Extinction Rebellion (XR) will hold a ‘Requiem for a Bee’ this Saturday to raise awareness of the loss of biodiversity in Hackney, with protesters planning a funeral march running between Clissold Park and Abney Road Cemetery Gate.
The demo is billed as a “springboard” for the local branch of the environmental movement, ahead of more widespread XR protests planned across London from 7 October.
Activists are warning of “serious detrimental effects” to local species by recent residential and retail developments near Abney Park Nature Reserve, highlighting the concerns of ecologist Russell Miller over a drop in sightings of the rare red girdled mining bee in the area.
XR’s calls for the reinstatement of an officer with specific responsibility for biodiversity had been anticipated by Hackney Council, which has said it will be creating the currently non-existent role for two years from 2020.
Miller said: “The key thing is to have someone on the inside who can articulate and translate concerns and responsibilities regarding wildlife to officers who have no experience or training.
“If wildlife doesn’t have a voice or champion, it will be ignored.”
A Hackney XR spokesperson added: “Abney Park Cemetery is one of 30 conservation areas in Hackney.
“These beautiful green spaces should be a haven for nature and Abney Park is home to important and scarce species of animals and plants.
“Trees and greenery provide oxygen and filter air, reducing local pollution levels.”
UN biodiversity chief Cristiana Pașca Palmer called out the loss of diversity within ecosystems as a ‘silent killer’ at the end of last year, warning that humanity has two years to halt its decline or risk extinction.
Earth has seen a loss of 60 per cent in the size of mammal, bird, fish, reptile and amphibian populations in just over four decades, according to the WWF’s Living Planet Report 2018.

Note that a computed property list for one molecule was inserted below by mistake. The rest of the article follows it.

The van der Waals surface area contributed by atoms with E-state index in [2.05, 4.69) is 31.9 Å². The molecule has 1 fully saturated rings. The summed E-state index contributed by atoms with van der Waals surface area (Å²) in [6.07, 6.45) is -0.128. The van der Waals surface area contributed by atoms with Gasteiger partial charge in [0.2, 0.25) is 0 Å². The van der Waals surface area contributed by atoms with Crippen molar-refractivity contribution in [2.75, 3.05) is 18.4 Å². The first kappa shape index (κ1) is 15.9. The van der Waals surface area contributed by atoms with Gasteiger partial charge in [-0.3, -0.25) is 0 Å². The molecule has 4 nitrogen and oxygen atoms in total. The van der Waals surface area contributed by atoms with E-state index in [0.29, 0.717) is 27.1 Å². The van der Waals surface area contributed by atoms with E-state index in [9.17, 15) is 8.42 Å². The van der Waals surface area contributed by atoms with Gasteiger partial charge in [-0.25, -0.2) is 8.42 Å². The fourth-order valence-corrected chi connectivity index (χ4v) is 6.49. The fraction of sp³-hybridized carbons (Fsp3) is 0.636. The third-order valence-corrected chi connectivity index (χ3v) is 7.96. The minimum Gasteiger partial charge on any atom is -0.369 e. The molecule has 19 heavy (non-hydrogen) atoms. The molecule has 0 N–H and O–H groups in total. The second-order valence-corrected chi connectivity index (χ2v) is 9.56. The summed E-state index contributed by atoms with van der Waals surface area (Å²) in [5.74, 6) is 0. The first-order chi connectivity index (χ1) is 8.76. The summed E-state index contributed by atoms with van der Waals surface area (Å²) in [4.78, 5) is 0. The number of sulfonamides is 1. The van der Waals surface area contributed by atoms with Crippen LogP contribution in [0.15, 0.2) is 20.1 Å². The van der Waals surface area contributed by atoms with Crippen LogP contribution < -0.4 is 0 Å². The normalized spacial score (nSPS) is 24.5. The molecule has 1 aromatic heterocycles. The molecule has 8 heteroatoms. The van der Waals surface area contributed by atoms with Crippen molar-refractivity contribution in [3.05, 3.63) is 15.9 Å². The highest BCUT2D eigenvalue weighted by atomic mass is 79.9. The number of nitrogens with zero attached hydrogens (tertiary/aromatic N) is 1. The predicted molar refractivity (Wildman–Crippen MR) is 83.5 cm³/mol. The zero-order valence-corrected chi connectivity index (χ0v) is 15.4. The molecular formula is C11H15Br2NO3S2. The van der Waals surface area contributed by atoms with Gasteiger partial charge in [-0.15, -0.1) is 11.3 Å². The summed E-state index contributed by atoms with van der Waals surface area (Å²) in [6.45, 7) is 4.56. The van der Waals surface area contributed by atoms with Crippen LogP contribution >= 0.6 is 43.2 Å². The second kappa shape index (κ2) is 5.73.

The protesters are currently planning to gather at 1pm on Saturday at Clissold Park Cafe, and proceed to Abney Road Cemetery where they will lay a coffin and wreaths “as a public act of grief for the red girdled mining bee.”
Also planned are activities and talks for both children and adults to learn about local wildlife.
Cllr Jon Burke (Lab, Woodberry Down), Hackney’s cabinet member for energy, waste, transport and public realm, said: “Hackney’s Environmental Sustainability Board is currently overseeing the process of updating the borough’s Biodiversity Action Plan (BAP).
“The Board’s most recent meeting took place on 18 September to discuss next steps in the process. Additionally, as part of the council’s plans to integrate its existing operations for grounds maintenance to ensure consistently high standards of green space management, funding has been allocated for the creation of a new Biodiversity Officer role.
“This will be for an initial two-year period from 2020, with a focus on improving biodiversity in the borough’s parks, green spaces and housing estates.
“Protecting and enhancing biodiversity is also at the heart of the new Hackney Local Plan 2033, and extensive engagement has been undertaken with key local stakeholders to deliver the highest standard of safeguards and enhancements possible from the planning process.
“The principles laid out in the new Local Plan are also reflected in other plans, such as place based policies focusing on Hackney’s main urban areas, public realm, tall buildings, and sustainable transport.”